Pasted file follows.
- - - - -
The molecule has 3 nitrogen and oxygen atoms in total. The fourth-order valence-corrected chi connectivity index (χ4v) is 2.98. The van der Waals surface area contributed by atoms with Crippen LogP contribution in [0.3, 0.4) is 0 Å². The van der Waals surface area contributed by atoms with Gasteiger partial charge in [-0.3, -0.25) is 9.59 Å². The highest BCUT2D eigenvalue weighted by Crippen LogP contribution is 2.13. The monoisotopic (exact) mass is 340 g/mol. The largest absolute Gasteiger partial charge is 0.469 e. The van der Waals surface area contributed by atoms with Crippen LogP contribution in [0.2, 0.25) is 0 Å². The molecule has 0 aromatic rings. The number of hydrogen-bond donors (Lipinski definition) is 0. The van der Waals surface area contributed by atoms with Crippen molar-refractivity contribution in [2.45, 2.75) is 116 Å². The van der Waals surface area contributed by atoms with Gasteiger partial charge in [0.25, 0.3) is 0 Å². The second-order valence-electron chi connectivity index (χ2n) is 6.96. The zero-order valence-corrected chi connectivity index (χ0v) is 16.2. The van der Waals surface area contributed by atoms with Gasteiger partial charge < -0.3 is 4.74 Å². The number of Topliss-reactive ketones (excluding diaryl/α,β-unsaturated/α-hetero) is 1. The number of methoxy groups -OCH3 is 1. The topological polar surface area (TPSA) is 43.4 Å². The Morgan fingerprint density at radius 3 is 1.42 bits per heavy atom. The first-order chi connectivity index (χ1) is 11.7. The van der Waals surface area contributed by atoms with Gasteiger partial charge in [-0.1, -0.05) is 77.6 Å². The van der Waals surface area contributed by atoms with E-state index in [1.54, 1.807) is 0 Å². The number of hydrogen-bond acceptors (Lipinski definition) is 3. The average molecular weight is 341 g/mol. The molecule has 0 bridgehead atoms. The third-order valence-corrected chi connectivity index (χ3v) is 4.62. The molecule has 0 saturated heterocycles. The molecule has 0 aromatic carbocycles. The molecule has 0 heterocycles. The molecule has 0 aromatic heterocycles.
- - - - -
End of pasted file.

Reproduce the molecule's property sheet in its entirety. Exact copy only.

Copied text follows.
The molecule has 3 nitrogen and oxygen atoms in total. The fourth-order valence-corrected chi connectivity index (χ4v) is 2.98. The van der Waals surface area contributed by atoms with Crippen LogP contribution in [0.3, 0.4) is 0 Å². The van der Waals surface area contributed by atoms with Gasteiger partial charge in [-0.3, -0.25) is 9.59 Å². The highest BCUT2D eigenvalue weighted by Crippen LogP contribution is 2.13. The monoisotopic (exact) mass is 340 g/mol. The largest absolute Gasteiger partial charge is 0.469 e. The van der Waals surface area contributed by atoms with Crippen LogP contribution in [0.2, 0.25) is 0 Å². The molecule has 0 aromatic rings. The number of hydrogen-bond donors (Lipinski definition) is 0. The van der Waals surface area contributed by atoms with Crippen molar-refractivity contribution in [2.45, 2.75) is 116 Å². The van der Waals surface area contributed by atoms with Gasteiger partial charge in [0.25, 0.3) is 0 Å². The second-order valence-electron chi connectivity index (χ2n) is 6.96. The zero-order valence-corrected chi connectivity index (χ0v) is 16.2. The van der Waals surface area contributed by atoms with Gasteiger partial charge < -0.3 is 4.74 Å². The number of Topliss-reactive ketones (excluding diaryl/α,β-unsaturated/α-hetero) is 1. The number of methoxy groups -OCH3 is 1. The topological polar surface area (TPSA) is 43.4 Å². The Morgan fingerprint density at radius 3 is 1.42 bits per heavy atom. The first-order chi connectivity index (χ1) is 11.7. The van der Waals surface area contributed by atoms with Gasteiger partial charge in [-0.1, -0.05) is 77.6 Å². The van der Waals surface area contributed by atoms with E-state index in [1.54, 1.807) is 0 Å². The number of hydrogen-bond acceptors (Lipinski definition) is 3. The average molecular weight is 341 g/mol. The molecule has 0 bridgehead atoms. The third-order valence-corrected chi connectivity index (χ3v) is 4.62. The molecule has 0 saturated heterocycles. The molecule has 0 aromatic carbocycles. The molecule has 0 heterocycles. The molecule has 0 aromatic heterocycles.